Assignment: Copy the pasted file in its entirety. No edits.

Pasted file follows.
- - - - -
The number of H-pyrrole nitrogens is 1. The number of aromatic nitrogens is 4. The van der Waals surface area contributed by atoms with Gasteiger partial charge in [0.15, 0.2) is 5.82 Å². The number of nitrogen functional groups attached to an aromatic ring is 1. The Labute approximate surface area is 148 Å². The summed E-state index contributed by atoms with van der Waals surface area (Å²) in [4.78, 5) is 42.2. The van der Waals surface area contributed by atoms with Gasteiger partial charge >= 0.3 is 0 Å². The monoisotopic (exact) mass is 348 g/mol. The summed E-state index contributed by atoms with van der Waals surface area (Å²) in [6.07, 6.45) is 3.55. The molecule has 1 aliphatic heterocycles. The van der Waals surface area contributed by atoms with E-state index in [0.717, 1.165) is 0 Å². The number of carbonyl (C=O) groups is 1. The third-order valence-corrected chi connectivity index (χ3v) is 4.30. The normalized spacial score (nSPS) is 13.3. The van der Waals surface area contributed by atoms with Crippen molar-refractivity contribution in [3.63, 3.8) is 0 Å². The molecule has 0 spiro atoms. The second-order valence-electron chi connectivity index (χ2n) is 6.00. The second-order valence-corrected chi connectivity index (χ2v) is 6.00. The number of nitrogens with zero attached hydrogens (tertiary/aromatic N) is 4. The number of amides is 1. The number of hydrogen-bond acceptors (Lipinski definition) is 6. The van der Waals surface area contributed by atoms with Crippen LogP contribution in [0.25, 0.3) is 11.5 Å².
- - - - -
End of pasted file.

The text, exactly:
The number of H-pyrrole nitrogens is 1. The number of aromatic nitrogens is 4. The van der Waals surface area contributed by atoms with Gasteiger partial charge in [0.15, 0.2) is 5.82 Å². The number of nitrogen functional groups attached to an aromatic ring is 1. The Labute approximate surface area is 148 Å². The summed E-state index contributed by atoms with van der Waals surface area (Å²) in [4.78, 5) is 42.2. The van der Waals surface area contributed by atoms with Gasteiger partial charge >= 0.3 is 0 Å². The monoisotopic (exact) mass is 348 g/mol. The summed E-state index contributed by atoms with van der Waals surface area (Å²) in [6.07, 6.45) is 3.55. The molecule has 1 aliphatic heterocycles. The van der Waals surface area contributed by atoms with E-state index in [0.717, 1.165) is 0 Å². The number of carbonyl (C=O) groups is 1. The third-order valence-corrected chi connectivity index (χ3v) is 4.30. The normalized spacial score (nSPS) is 13.3. The van der Waals surface area contributed by atoms with Crippen molar-refractivity contribution in [3.63, 3.8) is 0 Å². The molecule has 0 spiro atoms. The second-order valence-electron chi connectivity index (χ2n) is 6.00. The second-order valence-corrected chi connectivity index (χ2v) is 6.00. The number of nitrogens with zero attached hydrogens (tertiary/aromatic N) is 4. The number of amides is 1. The number of hydrogen-bond acceptors (Lipinski definition) is 6. The van der Waals surface area contributed by atoms with Crippen LogP contribution in [0.25, 0.3) is 11.5 Å².